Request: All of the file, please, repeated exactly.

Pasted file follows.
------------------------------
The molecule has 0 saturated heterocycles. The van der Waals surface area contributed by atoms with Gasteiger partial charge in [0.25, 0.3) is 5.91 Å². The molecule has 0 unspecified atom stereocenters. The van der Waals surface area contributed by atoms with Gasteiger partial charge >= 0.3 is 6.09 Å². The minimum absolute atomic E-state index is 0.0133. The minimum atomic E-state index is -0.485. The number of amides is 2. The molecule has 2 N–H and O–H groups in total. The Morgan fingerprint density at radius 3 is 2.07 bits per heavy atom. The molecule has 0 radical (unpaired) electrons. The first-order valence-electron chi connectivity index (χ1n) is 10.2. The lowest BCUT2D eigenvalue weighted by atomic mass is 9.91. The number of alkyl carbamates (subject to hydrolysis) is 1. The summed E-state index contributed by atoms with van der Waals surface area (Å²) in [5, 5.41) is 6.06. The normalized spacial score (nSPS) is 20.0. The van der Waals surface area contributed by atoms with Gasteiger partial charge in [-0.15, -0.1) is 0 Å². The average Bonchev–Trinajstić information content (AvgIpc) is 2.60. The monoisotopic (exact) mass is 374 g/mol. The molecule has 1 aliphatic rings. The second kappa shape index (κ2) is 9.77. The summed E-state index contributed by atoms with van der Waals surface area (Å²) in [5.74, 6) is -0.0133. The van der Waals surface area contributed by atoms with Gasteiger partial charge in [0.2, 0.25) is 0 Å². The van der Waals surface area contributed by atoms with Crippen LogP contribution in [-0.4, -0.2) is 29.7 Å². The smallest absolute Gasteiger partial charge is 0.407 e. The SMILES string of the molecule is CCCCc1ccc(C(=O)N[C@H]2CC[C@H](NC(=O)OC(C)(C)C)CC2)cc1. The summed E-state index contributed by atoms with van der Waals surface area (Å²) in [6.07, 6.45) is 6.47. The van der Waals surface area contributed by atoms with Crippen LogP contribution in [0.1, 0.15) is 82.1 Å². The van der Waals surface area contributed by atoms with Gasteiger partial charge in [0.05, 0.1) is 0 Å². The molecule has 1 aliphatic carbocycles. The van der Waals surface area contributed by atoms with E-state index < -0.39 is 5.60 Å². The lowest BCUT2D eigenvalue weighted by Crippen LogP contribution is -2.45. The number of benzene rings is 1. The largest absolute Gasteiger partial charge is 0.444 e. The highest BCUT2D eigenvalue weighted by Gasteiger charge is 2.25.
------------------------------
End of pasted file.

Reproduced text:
The molecule has 0 saturated heterocycles. The van der Waals surface area contributed by atoms with Gasteiger partial charge in [0.25, 0.3) is 5.91 Å². The molecule has 0 unspecified atom stereocenters. The van der Waals surface area contributed by atoms with Gasteiger partial charge >= 0.3 is 6.09 Å². The minimum absolute atomic E-state index is 0.0133. The minimum atomic E-state index is -0.485. The number of amides is 2. The molecule has 2 N–H and O–H groups in total. The Morgan fingerprint density at radius 3 is 2.07 bits per heavy atom. The molecule has 0 radical (unpaired) electrons. The first-order valence-electron chi connectivity index (χ1n) is 10.2. The lowest BCUT2D eigenvalue weighted by atomic mass is 9.91. The number of alkyl carbamates (subject to hydrolysis) is 1. The summed E-state index contributed by atoms with van der Waals surface area (Å²) in [5, 5.41) is 6.06. The normalized spacial score (nSPS) is 20.0. The van der Waals surface area contributed by atoms with Gasteiger partial charge in [-0.15, -0.1) is 0 Å². The average Bonchev–Trinajstić information content (AvgIpc) is 2.60. The monoisotopic (exact) mass is 374 g/mol. The molecule has 1 aliphatic rings. The second kappa shape index (κ2) is 9.77. The summed E-state index contributed by atoms with van der Waals surface area (Å²) in [5.74, 6) is -0.0133. The van der Waals surface area contributed by atoms with Gasteiger partial charge in [0.2, 0.25) is 0 Å². The van der Waals surface area contributed by atoms with Crippen LogP contribution in [-0.4, -0.2) is 29.7 Å². The smallest absolute Gasteiger partial charge is 0.407 e. The SMILES string of the molecule is CCCCc1ccc(C(=O)N[C@H]2CC[C@H](NC(=O)OC(C)(C)C)CC2)cc1. The summed E-state index contributed by atoms with van der Waals surface area (Å²) in [6.07, 6.45) is 6.47. The van der Waals surface area contributed by atoms with Crippen LogP contribution in [0.1, 0.15) is 82.1 Å². The van der Waals surface area contributed by atoms with Gasteiger partial charge in [0.05, 0.1) is 0 Å². The molecule has 1 aliphatic carbocycles. The van der Waals surface area contributed by atoms with E-state index < -0.39 is 5.60 Å². The lowest BCUT2D eigenvalue weighted by Crippen LogP contribution is -2.45. The number of benzene rings is 1. The largest absolute Gasteiger partial charge is 0.444 e. The highest BCUT2D eigenvalue weighted by Gasteiger charge is 2.25.